01-15-2013 08:54 PM
bljones
Re: Minimum extended cruising requirements.

You're right, CA- Westsails are a good big water heavy weather boat. If one's intent is to work down the east coast and then the Bahamas and the caribbean, as the OP has stated, then there's lots of duck-out points, so I'd put less of a premium on weather ability and more on comfort and speed.
A slow cat is going to be at least 1.5 times as fast as a West Sail, and IMO is more welcoming to newbies- less heel, easier to work on deck, etc.

I am surprised at how civil this thread has remained.
01-15-2013 06:53 PM
Capt.aaron
Re: Minimum extended cruising requirements.

Quote:
Originally Posted by bljones View Post
Wetsnails have to handle weather well- they can't get out of the way of it.
They run in a big sea better than most sail boats off shore. Most sail boats don't beat the weather out there. The thing about them is, for a new to the big stuff cruiser, they are very forgiving in the messy stuff, when you run in a performance boat, you got to work to stay the course, a fin keel wants to turn into every swell, and you have to steer hard to either side with each chaser, a snail will just float you through it. The Westsnail is a great " bring the family to sea" boat, it gives you time to get used to how it is because it is already used to it. Just my opinion.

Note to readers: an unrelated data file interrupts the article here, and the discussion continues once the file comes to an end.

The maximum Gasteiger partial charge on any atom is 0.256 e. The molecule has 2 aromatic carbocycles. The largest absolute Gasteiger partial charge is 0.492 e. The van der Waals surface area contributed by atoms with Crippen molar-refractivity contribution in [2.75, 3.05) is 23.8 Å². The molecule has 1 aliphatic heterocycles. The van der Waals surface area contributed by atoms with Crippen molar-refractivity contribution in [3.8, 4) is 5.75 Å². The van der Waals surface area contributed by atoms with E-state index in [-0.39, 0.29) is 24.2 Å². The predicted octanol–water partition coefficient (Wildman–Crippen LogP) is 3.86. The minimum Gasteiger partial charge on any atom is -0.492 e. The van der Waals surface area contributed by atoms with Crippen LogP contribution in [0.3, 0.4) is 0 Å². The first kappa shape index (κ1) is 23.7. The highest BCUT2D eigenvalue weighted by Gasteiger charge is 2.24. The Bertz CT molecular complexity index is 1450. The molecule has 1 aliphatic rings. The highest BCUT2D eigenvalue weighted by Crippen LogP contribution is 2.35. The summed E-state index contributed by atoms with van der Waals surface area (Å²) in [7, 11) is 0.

01-15-2013 05:45 PM
bljones
Re: Minimum extended cruising requirements.

Wetsnails have to handle weather well- they can't get out of the way of it.
01-15-2013 05:10 PM
Capt.aaron
Re: Minimum extended cruising requirements.

Quote:
Originally Posted by bljones View Post
A cat doesn't have to be expensive, as long as you're not all caught up in the latest boat show/ charter company's shiny wet dream.
A Catalac 9M or Gemini 3000 might be the ticket. Both can be found under $50K, both are easy to handle, and both pack more room and creature comforts than the average 36' monohull. You can't load them as heavily as a mono, but many folks have satisfactorily lived aboard and cruised the caribbean in both for years.

And it can be really nice to have guests at the opposite end of the boat, in the opposite hull.
Ya, that's all I'm say'n. But for big sea, no worries, tie her off and go below saftey, see you when it's over, make some tea and hold on while you read a book and ride it out, take all that she throw's at ya, a big west sail type fat but double ender high free board full keel to the rudder shoe boat is the ticket.